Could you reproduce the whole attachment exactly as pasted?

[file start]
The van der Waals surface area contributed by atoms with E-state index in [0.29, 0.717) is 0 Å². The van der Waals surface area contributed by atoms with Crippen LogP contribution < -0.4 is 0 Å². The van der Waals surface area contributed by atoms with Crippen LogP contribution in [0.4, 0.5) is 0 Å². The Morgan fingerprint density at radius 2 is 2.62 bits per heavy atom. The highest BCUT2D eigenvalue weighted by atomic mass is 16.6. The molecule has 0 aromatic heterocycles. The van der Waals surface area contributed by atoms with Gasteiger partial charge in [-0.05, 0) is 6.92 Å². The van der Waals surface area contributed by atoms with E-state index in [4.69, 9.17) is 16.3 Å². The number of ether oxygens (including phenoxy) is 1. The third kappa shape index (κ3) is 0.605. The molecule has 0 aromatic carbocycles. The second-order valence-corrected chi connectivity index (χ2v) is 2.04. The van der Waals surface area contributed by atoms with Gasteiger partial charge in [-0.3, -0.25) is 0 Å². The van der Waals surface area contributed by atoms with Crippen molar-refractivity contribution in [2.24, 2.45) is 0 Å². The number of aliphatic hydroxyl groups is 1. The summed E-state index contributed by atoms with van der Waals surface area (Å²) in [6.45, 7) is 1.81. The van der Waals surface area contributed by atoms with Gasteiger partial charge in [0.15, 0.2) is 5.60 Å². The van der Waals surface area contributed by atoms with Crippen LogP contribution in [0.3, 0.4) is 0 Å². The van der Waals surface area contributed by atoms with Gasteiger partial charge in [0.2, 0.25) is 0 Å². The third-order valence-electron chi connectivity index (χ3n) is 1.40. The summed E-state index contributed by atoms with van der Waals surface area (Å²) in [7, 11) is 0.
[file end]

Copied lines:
The van der Waals surface area contributed by atoms with E-state index in [0.29, 0.717) is 0 Å². The van der Waals surface area contributed by atoms with Crippen LogP contribution < -0.4 is 0 Å². The van der Waals surface area contributed by atoms with Crippen LogP contribution in [0.4, 0.5) is 0 Å². The Morgan fingerprint density at radius 2 is 2.62 bits per heavy atom. The highest BCUT2D eigenvalue weighted by atomic mass is 16.6. The molecule has 0 aromatic heterocycles. The van der Waals surface area contributed by atoms with Gasteiger partial charge in [-0.05, 0) is 6.92 Å². The van der Waals surface area contributed by atoms with E-state index in [4.69, 9.17) is 16.3 Å². The number of ether oxygens (including phenoxy) is 1. The third kappa shape index (κ3) is 0.605. The molecule has 0 aromatic carbocycles. The second-order valence-corrected chi connectivity index (χ2v) is 2.04. The van der Waals surface area contributed by atoms with Gasteiger partial charge in [-0.3, -0.25) is 0 Å². The van der Waals surface area contributed by atoms with Crippen molar-refractivity contribution in [2.24, 2.45) is 0 Å². The number of aliphatic hydroxyl groups is 1. The summed E-state index contributed by atoms with van der Waals surface area (Å²) in [6.45, 7) is 1.81. The van der Waals surface area contributed by atoms with Gasteiger partial charge in [0.15, 0.2) is 5.60 Å². The van der Waals surface area contributed by atoms with Crippen LogP contribution in [0.3, 0.4) is 0 Å². The van der Waals surface area contributed by atoms with Gasteiger partial charge in [0.2, 0.25) is 0 Å². The third-order valence-electron chi connectivity index (χ3n) is 1.40. The summed E-state index contributed by atoms with van der Waals surface area (Å²) in [7, 11) is 0.